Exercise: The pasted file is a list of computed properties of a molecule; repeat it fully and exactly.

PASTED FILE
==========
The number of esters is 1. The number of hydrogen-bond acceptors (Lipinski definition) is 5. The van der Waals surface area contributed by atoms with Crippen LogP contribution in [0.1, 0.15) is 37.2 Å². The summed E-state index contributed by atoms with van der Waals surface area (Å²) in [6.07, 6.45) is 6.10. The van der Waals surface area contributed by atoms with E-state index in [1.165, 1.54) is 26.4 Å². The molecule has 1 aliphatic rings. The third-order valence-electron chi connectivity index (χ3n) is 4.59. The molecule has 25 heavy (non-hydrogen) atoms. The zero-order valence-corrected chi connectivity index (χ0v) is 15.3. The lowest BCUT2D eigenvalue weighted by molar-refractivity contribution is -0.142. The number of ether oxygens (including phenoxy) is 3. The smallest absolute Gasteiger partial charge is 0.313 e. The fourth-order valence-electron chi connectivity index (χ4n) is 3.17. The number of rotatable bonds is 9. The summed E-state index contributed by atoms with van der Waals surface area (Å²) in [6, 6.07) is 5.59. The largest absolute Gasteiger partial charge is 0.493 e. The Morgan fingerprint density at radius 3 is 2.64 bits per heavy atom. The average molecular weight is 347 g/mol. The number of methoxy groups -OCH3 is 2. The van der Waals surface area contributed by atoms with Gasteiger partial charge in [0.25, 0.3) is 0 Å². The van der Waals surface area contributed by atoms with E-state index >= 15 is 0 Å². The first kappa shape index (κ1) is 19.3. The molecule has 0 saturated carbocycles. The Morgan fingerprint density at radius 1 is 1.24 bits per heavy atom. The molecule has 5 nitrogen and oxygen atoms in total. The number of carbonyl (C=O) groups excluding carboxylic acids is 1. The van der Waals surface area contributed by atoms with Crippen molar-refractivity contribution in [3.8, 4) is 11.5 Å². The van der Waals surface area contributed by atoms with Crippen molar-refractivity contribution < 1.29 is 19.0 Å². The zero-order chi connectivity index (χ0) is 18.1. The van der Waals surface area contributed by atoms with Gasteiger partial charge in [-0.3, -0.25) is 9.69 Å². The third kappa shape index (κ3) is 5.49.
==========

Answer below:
The number of esters is 1. The number of hydrogen-bond acceptors (Lipinski definition) is 5. The van der Waals surface area contributed by atoms with Crippen LogP contribution in [0.1, 0.15) is 37.2 Å². The summed E-state index contributed by atoms with van der Waals surface area (Å²) in [6.07, 6.45) is 6.10. The van der Waals surface area contributed by atoms with E-state index in [1.165, 1.54) is 26.4 Å². The molecule has 1 aliphatic rings. The third-order valence-electron chi connectivity index (χ3n) is 4.59. The molecule has 25 heavy (non-hydrogen) atoms. The zero-order valence-corrected chi connectivity index (χ0v) is 15.3. The lowest BCUT2D eigenvalue weighted by molar-refractivity contribution is -0.142. The number of ether oxygens (including phenoxy) is 3. The smallest absolute Gasteiger partial charge is 0.313 e. The fourth-order valence-electron chi connectivity index (χ4n) is 3.17. The number of rotatable bonds is 9. The summed E-state index contributed by atoms with van der Waals surface area (Å²) in [6, 6.07) is 5.59. The largest absolute Gasteiger partial charge is 0.493 e. The Morgan fingerprint density at radius 3 is 2.64 bits per heavy atom. The average molecular weight is 347 g/mol. The number of methoxy groups -OCH3 is 2. The van der Waals surface area contributed by atoms with Gasteiger partial charge in [0.25, 0.3) is 0 Å². The van der Waals surface area contributed by atoms with E-state index >= 15 is 0 Å². The first kappa shape index (κ1) is 19.3. The molecule has 0 saturated carbocycles. The Morgan fingerprint density at radius 1 is 1.24 bits per heavy atom. The molecule has 5 nitrogen and oxygen atoms in total. The number of carbonyl (C=O) groups excluding carboxylic acids is 1. The van der Waals surface area contributed by atoms with Crippen molar-refractivity contribution in [3.8, 4) is 11.5 Å². The van der Waals surface area contributed by atoms with Crippen molar-refractivity contribution < 1.29 is 19.0 Å². The zero-order chi connectivity index (χ0) is 18.1. The van der Waals surface area contributed by atoms with Gasteiger partial charge in [-0.3, -0.25) is 9.69 Å². The third kappa shape index (κ3) is 5.49.